A Journal Of An Indian Captivity During Pontiac’s Rebellion In The Year 1763, By Mr John Rutherfurd, Afterward Captain, 42nd Highland Regiment


Perhaps the most haunting tear of the American frontiersman was capture by the Indians, an experience of suffering which left a permanent mark on those who were lucky enough to survive it. As long as the Indian threat persisted, captivity accounts appeared constantly. One of the most remarkable examples of this uniquely American literary genre was written by a seventeen-year-old Scot named John Rutherfurd, who was captured near Fort Detroit during the Pontiac Rebellion of 1763. Published obscurely in the nineteenth century, his exciting account is today all but forgotten. It comes to AMERICAN HERITAGE from a New York book dealer, Miss Emily Driscoll, and has been edited by a noted authority on the history of the Great Lakes region, Dr. Milo M. Quaife, of Highland Park, Michigan.


The best-organized and most formidable Indian uprising of the eighteenth century was the rebellion of the tribes of the Great Lakes and Ohio Valley in 1763, led by the Ottawa chief, Pontiac. Less than three years after the surrender of the last French army in North America, France’s former Indian allies struck the frontier in a well-planned and co-ordinated series of attacks. In all, ten British forts were captured in little more than a month, and for over a year settlements were ravaged from New York to Virginia. So serious was this outbreak that for a time the region beyond the Appalachian Mountains was closed to settlement by royal edict.

If the ferocity of the Indians seems appalling today—what John Rutherfurd witnessed was not exceptional—it must be remembered that Pontiac’s Rebellion was, in a real sense, a primitive religious crusade. Already resentful of tactless handling by their English masters, and afraid of the encroachment of white settlers on their hunting grounds, the Indians were only too willing to listen to self-styled mystics who preached union of all tribesmen west of the Appalachians and a return to the older pastoral way of life.

Perhaps the most notable event of this rebellion was Pontiac’s unsuccessful siege of Fort Detroit, which John Rutherfurd witnessed as a prisoner in the Indian camp. An orphan, the young Scot had come to Detroit to live with a trader named James Sterling, who was a business partner of his uncle. Early in May, 1763, he joined a survey party on a trip to Lake Huron. Unfortunately, what began as a sporting sojourn in the Michigan wilderness was to end in a protracted nightmare.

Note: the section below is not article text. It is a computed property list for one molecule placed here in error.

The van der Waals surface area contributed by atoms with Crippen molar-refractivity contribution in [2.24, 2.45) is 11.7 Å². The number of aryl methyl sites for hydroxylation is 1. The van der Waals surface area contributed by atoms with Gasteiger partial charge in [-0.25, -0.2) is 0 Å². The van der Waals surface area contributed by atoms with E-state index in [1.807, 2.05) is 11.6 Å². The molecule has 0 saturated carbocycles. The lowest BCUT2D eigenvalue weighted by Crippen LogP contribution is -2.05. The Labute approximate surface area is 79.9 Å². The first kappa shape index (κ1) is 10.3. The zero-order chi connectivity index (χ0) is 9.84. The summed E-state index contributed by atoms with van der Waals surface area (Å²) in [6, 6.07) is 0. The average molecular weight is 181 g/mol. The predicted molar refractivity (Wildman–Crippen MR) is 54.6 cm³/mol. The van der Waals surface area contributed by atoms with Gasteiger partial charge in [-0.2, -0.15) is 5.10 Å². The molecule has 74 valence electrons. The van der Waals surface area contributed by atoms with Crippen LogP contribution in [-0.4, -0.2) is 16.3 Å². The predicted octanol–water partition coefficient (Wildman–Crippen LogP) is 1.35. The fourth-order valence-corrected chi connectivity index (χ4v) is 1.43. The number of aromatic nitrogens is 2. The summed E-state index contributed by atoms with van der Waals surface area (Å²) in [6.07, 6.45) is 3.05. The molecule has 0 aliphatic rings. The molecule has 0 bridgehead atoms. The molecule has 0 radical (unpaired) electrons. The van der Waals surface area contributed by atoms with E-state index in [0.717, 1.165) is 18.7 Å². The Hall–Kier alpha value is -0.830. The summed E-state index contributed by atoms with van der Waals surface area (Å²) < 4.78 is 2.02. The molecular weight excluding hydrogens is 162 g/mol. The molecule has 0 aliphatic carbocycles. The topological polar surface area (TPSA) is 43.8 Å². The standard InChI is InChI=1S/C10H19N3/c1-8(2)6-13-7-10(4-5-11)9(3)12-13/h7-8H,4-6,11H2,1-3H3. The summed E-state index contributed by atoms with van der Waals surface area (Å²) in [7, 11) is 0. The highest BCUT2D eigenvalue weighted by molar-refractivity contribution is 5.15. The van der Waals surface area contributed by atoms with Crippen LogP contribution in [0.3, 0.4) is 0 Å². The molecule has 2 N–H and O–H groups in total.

Major Gladwin of the 60th Regiment, commanding officer of Detroit, being desirous to know whether the lakes and rivers between that place and Michilimackinac were navigable for vessels of a greater burden than the small bateaux they then made use of—by which discovery Michilimackinac and the little posts thereupon depending might be more conveniently and expeditiously supplied with provisions and military stores—ordered Lieutenant Charles Robertson of the 77th Regiment, who commanded the King’s vessels on Lake Erie, to go with a party consisting of six soldiers and two sailors in a large bateau with the necessary implements to sound the Lakes.∗ Sir Robert Davers, who had passed that winter at Detroit (excepting some little excursions he made among the Indian villages in the neighborhood), having a curiosity to see farther into the country—which in fact was the motive that induced him to come so far as Detroit—accompanied Captain Robertson; and both gentlemen inviting me to go along, I joyfully accepted their invitation as it had then all the appearance of a pleasure jaunt. We promised ourselves excellent sport in shooting water fowl, with which that country abounds, not in the smallest degree dreading any interruption from the savages around us, who but a little before in full council had renewed their profession of friendship for the English and received from them presents to a considerable amount.

∗ Robertson’s mission was to determine whether the St. Clair route to Lake Huron was navigable for sailing ships. Although the British had the beginnings of a naval force on Lake Erie, no ships were as yet maintained on the upper Lakes.

We accordingly set out on May 2, 1763. Captain Robertson, myself, and the military party were in the bateau; Sir Robert Davers with a panee , or Indian slave, was in a little wooden canoe, being better than a bateau for going into shallow water after game, and so easily navigated that he and his boy were sufficient to cross the lakes and go up the creeks, among the Indian villages.∗

∗ One of the first and most unfortunate “dudes” on the western frontier, Sir Robert Davers of Suffolk, England, was touring the Great Lakes “on a voyage of curiosity.”

May 4th. We overtook a canoe with an Indian family in it. We exchanged our bread and tobacco with them for fish newly caught and parted very good friends.

May 5th. We passed several Indian villages, but there appeared to be few Indians at them. We supposed they were out upon their hunting parties, but afterwards found that they were on a party of a very different nature, being collected at the place where we were afterwards attacked by them.